Allergies: Types, triggers and treatments

According to the Asthma and Allergy Foundation of America, about one in five Americans has at least one allerg,. Allergies are the fifth-leading cause of disease in the United States and the third-most common chronic disease among children and adolescents.While most allergies result in only mild to moderate symptoms, they can have serious health consequences. Severe allergic reactions to food, prescription drugs, insect bites, latex, and other triggers result in hundreds of deaths in the U.S. each year.Hay Fever and Grass Pollen AllergiesDuring the early spring and summer in San Diego, tree and grass pollen allergies are common. Sensitive patients develop a common allergy called hay fever, characterized by itchy, watery eyes, itchy nose, and congestion. However, the majority of people who suffer from allergies experience their symptoms year-round, due to dust mites, mold, and furry animals in addition to seasonal flare-ups.

Food Allergies

About two-thirds of people self-report some sort of food allergy, according to a recent report by the National Institute of Health. However, many people who feel sick after eating blame their condition on a food allergy, when it fact it may just be indigestion, food poisoning, or another illness. Children are more likely than adults to have food allergies, as are people who have at least one other type of allergy or a family history of allergies.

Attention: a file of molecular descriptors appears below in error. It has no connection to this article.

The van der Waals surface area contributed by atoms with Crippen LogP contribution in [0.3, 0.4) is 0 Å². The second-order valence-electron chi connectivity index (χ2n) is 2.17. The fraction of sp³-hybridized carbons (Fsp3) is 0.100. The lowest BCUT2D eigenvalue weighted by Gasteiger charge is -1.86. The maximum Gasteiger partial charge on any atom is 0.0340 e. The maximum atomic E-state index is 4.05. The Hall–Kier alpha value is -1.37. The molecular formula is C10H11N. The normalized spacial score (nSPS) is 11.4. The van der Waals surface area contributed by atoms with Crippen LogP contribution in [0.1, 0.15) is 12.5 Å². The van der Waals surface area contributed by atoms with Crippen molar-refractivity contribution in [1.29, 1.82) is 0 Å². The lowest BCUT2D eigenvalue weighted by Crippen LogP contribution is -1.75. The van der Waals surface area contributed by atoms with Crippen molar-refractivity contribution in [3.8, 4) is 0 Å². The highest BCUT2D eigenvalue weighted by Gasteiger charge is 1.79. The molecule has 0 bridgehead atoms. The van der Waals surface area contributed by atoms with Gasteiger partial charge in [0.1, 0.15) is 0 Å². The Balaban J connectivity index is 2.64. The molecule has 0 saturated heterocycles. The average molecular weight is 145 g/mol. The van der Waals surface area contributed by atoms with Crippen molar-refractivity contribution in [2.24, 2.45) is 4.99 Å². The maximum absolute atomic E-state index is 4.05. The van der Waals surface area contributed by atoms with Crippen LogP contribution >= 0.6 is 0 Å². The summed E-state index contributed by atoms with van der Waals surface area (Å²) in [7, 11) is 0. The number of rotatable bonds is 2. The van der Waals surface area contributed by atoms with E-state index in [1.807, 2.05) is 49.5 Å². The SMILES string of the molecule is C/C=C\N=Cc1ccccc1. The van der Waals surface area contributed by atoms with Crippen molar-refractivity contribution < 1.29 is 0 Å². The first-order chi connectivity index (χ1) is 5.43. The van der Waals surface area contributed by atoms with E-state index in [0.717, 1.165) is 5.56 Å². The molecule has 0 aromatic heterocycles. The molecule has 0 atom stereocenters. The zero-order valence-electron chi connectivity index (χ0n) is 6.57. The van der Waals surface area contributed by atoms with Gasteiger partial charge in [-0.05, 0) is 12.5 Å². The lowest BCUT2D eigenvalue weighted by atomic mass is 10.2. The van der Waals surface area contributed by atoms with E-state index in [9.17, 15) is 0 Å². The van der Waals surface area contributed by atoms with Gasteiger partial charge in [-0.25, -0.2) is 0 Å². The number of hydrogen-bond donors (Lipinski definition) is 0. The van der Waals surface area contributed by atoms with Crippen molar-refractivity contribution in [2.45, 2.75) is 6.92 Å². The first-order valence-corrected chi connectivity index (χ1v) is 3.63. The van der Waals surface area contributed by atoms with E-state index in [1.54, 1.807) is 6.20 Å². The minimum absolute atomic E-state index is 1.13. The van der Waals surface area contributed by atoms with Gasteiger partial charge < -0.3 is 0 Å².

Risk Factors

Children with a family history of allergies are at elevated risk of developing them. Also, patients with one allergic disease are more likely to develop another. San Diego tends to have relatively long-lasting pollen seasons, but they are not as intense as those in other areas of the country. Along the coast, there are fewer problems with pollen, but the damper conditions allow for more mite and mold problems. There is more pollen but less mite and mold in drier inland areas, while areas like Tierrasanta get a bit of both types of allergy triggers.

Allergies vs. Colds

Allergies have similar symptoms as the common cold, leading many patients to confuse the two. However, there is no fever with allergies, and if there is itching of the eyes or nose, it cannot be a cold – histamine is released with allergies, not colds. Also, if there are significant eye symptoms, it’s more likely an allergy than a cold.

Diagnosis & Treatments

Diagnosing the source of an allergy can be made from a simple skin or blood test done in a doctor’s office. The primary method of treating allergies is avoiding whatever is causing the allergic reaction. For hay fever or pollen allergies, an air purifying unit or air conditioning filter can remove up to 99 percent of airborne pollen and relieve symptoms.

If avoiding the allergy trigger is not possible, over-the-counter antihistamines such as Claritin, Zyrtec, or Allegra may help control most allergy symptoms. A decongestant such as Sudafed can be effective at reducing congestion. Daily use of prescription topical cortisone (steroid) nasal sprays is safe and highly effective for adults and children.

“Health Watch” is brought to you by the physicians and staff at Scripps Memorial Hospital Encinitas. For more information or for physician referral, call 1-800-SCRIPPS or visit www.scripps.org.

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